But mostly I remember the pain. Over the next few hours, once the sun rose and I began to walk again, the pain never ceased. In the morning the sun pushed me along, blazing on my back, and at noon it hung over my head, mocking me. Then it began to sink west, dragging me after it as though it had me by the throat.
Sandy: I was the one who found him, miles from the farm, on a dirt road that angled off the highway. I rounded the bend in the old pickup truck (Big Orange—Jack always liked to name inanimate objects) and saw him shimmering like a mirage against a hillside, stumbling along in a resigned sort of way. I swerved off the road, sobbing, and stumbled out of the pickup. I tackled him to the ground.
My son was covered head to foot in grime. His eyes were bloodshot, his mouth chapped to splitting, his left side bruised from a nasty fall when the parched shoulder of the highway had crumbled and sent him into a ditch. The sun had broiled his skin and blurred his features. If not for the tufts of dark hair, his gender—his very species—would have been all but indeterminate; he could have been a miniature golem or a monkey escaped from the zoo. He hit me weakly with both fists and then collapsed against my chest. In the delirium of heatstroke, he muttered about ice cubes and rain.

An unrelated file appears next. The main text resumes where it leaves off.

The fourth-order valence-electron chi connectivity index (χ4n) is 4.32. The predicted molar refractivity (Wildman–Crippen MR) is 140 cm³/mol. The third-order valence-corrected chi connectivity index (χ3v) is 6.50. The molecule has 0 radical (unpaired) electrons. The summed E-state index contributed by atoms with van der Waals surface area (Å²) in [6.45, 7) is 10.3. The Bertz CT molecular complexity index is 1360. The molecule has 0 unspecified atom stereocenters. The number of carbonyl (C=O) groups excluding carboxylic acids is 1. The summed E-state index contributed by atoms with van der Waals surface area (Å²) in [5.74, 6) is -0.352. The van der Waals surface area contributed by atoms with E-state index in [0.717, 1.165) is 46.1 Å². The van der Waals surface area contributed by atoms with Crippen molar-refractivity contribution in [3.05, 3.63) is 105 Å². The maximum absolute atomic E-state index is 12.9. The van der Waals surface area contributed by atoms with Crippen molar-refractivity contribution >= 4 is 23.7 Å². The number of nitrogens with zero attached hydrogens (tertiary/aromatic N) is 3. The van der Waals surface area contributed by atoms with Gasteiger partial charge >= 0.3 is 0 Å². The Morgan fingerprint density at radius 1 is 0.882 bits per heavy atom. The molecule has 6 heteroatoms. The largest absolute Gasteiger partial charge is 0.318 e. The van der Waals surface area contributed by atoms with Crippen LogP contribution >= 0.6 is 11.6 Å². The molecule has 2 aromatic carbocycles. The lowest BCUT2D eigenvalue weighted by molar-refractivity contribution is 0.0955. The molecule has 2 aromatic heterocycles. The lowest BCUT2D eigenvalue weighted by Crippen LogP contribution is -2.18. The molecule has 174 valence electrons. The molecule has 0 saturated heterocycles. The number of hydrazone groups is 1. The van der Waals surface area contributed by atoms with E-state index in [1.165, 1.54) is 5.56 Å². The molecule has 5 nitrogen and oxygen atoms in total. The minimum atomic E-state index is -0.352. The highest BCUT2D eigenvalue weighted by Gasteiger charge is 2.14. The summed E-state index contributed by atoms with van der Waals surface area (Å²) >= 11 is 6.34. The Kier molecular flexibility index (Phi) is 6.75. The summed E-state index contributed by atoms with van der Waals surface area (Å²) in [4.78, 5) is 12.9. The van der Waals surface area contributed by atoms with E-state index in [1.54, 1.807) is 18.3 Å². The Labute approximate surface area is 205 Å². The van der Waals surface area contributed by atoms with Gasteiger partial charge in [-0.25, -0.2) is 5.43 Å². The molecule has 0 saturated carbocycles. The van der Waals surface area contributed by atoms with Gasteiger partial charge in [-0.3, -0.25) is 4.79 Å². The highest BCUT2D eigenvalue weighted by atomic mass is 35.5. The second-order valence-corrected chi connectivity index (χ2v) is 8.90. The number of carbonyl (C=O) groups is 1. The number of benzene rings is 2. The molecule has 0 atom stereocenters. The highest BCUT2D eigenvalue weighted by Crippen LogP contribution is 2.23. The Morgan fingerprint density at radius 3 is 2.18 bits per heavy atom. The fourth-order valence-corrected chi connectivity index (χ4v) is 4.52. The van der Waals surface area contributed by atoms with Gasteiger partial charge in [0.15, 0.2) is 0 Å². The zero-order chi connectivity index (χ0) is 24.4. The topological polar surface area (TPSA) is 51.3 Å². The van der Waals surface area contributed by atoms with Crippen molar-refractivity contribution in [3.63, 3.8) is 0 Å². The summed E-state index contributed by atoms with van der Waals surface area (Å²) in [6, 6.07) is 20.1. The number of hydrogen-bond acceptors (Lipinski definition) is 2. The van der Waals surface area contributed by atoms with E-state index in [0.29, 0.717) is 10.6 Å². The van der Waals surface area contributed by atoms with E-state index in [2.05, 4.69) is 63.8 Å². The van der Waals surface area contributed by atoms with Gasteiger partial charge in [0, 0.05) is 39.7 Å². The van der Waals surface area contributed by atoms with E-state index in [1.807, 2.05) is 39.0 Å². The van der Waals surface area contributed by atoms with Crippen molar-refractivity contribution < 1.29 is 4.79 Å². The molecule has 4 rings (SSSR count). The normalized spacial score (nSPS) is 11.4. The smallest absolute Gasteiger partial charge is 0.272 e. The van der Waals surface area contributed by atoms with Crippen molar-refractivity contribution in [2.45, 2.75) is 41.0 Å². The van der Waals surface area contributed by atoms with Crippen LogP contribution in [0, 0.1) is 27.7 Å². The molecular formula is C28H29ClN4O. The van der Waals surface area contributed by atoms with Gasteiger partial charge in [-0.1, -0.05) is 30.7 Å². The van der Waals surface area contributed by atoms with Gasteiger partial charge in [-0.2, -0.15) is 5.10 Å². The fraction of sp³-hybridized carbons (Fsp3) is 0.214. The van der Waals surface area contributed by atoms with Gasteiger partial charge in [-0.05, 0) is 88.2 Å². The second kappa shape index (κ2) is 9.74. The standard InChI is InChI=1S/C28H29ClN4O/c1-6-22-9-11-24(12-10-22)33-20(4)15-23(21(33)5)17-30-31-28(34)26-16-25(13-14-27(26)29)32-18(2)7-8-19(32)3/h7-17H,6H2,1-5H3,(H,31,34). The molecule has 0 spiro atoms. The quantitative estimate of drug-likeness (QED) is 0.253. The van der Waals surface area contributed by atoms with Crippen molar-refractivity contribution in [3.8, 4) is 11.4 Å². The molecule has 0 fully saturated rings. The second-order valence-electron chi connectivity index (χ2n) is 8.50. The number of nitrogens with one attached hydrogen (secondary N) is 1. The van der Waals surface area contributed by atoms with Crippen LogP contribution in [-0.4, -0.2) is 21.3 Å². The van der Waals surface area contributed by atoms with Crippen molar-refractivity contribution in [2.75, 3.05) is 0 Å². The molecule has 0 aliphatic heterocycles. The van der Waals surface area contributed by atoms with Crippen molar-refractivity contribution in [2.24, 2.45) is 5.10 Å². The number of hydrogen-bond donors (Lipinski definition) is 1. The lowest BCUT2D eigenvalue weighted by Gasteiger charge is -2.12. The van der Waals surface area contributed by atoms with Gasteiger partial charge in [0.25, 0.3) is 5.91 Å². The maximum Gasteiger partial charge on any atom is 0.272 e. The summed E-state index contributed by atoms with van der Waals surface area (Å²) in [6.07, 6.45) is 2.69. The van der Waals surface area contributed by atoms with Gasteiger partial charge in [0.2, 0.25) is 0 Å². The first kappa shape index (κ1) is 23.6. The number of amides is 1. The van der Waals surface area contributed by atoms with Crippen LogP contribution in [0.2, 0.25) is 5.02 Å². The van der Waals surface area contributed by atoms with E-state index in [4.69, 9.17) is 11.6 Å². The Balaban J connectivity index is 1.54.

On my way to the hospital, I dialed Kenneth on the cell phone I had borrowed from one of the farm workers. I wept for a full minute before I could get out the words. Jack rolled in the passenger’s seat and kicked the car door. As I drove, I checked him again and again with my hand—his forehead, the side of his cheek, his sweating palms—to prove to myself that he was there. He had been missing for two days. The police had found his backpack that morning, dropped carelessly beside a boulder, and everything since had been one long dark tunnel of fear.
A young social worker met us at the hospital. Until I saw Jack in a white gown, the sheet up around his waist—until I saw in the doctor’s face that there was no cause for concern—I could not gather my wits enough to answer anyone’s questions. The nurses put an IV in his arm, a moist towel on his forehead, and a balm on his sunburned skin, even his chest and back, which had burned right through his T-shirt. I sat beside him in the hospital room, looking up into the face of the social worker, and whispered my answers. She was kind, for which I was thankful.
I explained that there had been no quarrel, no change, no abuse. I had simply woken up and found Jack’s bed empty. It took me a few hours to be sure there was a problem; he often rose before me and was a great favorite among the farm workers, so at first I had assumed he was out on the grounds somewhere. I made breakfast, which usually brought him home on his own. When he did not come, I searched the hatchery and the pens, shouting for him, annoyed at his forgetfulness. A swelling wave of maternal anxiety began to rise, cresting into a blazing peak, and suddenly breaking, tipping over—at which point I sounded the alarm. Since Jack had no earthly reason to run away, I assumed he had been taken. We called the police, and I, unable to sit still, climbed into Big Orange and went out to scour the countryside.